Since I halved the recipe, I had leftover burrata to contend with. It was pretty easy getting rid of it. Some got eaten cold from the fridge with a fork the next day, after I'd spent seven hard hours baking bread with the big league and needed something - anything - to keep me alive. The rest of it I chopped up fine and dumped into a bowl of hot pasta with barely cooked tomatoes in basil oil for lunch today - the residual heat from the pasta and sauce melted the burrata, which in turn coated the spaghetti strands with creamy, wonderful flavor. Not a bad way to start the week off, either.

Bruschetta with Burrata and Radicchio Marmalade

Serves 8

1 pound radicchio, preferably di Treviso
4 tablespoons olive oil, divided
5 whole garlic cloves, peeled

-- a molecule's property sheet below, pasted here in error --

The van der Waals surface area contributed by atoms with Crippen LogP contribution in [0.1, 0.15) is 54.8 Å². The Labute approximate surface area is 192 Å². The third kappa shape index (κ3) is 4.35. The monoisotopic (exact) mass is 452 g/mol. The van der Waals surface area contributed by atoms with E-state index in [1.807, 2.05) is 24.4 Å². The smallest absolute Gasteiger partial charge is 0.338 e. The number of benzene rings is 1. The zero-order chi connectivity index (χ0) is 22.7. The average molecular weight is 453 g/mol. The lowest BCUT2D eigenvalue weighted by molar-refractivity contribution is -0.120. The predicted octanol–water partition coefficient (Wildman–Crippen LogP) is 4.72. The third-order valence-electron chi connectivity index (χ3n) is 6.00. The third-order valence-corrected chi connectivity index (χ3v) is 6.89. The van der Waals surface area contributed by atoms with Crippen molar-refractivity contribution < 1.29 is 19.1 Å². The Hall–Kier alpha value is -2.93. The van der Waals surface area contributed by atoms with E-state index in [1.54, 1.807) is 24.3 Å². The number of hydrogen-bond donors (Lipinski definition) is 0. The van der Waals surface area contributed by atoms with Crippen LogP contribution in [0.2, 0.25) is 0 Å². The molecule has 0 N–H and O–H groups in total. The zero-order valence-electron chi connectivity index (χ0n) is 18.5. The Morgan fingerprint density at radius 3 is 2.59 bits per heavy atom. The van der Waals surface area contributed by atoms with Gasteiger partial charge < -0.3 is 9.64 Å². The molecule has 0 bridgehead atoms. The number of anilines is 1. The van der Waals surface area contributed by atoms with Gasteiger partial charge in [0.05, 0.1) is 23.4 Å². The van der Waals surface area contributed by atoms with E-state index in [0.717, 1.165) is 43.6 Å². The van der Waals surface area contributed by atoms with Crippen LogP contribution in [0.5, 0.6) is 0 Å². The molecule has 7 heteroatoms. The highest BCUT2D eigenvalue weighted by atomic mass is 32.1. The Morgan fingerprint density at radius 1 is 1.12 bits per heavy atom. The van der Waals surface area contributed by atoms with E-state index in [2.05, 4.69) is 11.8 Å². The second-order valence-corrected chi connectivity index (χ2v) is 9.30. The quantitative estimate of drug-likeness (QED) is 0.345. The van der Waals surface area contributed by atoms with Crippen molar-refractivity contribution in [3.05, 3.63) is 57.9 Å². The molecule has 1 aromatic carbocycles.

1/2 teaspoon salt
1 tablespoon balsamic vinegar
1 baguette
1/2 pound burrata
Freshly ground black pepper

1. Trim ends, then cut each head of radicchio into lengthwise quarters and then into cross-wise ribbons about 1/4-inch wide. Combine the radicchio in a cold skillet with 3 tablespoons of olive oil, garlic, salt and balsamic vinegar. Cover and cook over medium-low heat, stirring occasionally, until the radicchio has softened, about 10 minutes.

2. Reduce the heat to low and cook until the radicchio is quite soft and the bitterness has cooked out, about 5 minutes more. Season to taste with salt and perhaps just a little more balsamic vinegar. Remove from heat and set aside. Remove the garlic before serving.

3. Slice the baguette into half-inch slices and toast until lightly browned on both sides.

4. Spoon a heaping tablespoon of radicchio marmalade onto each slice of bread and top with a similarly sized spoonful of burrata (try to get both the filling and the wrapping in each spoonful). Sprinkle each with a light grinding of black pepper and a drizzle of the remaining olive oil and serve.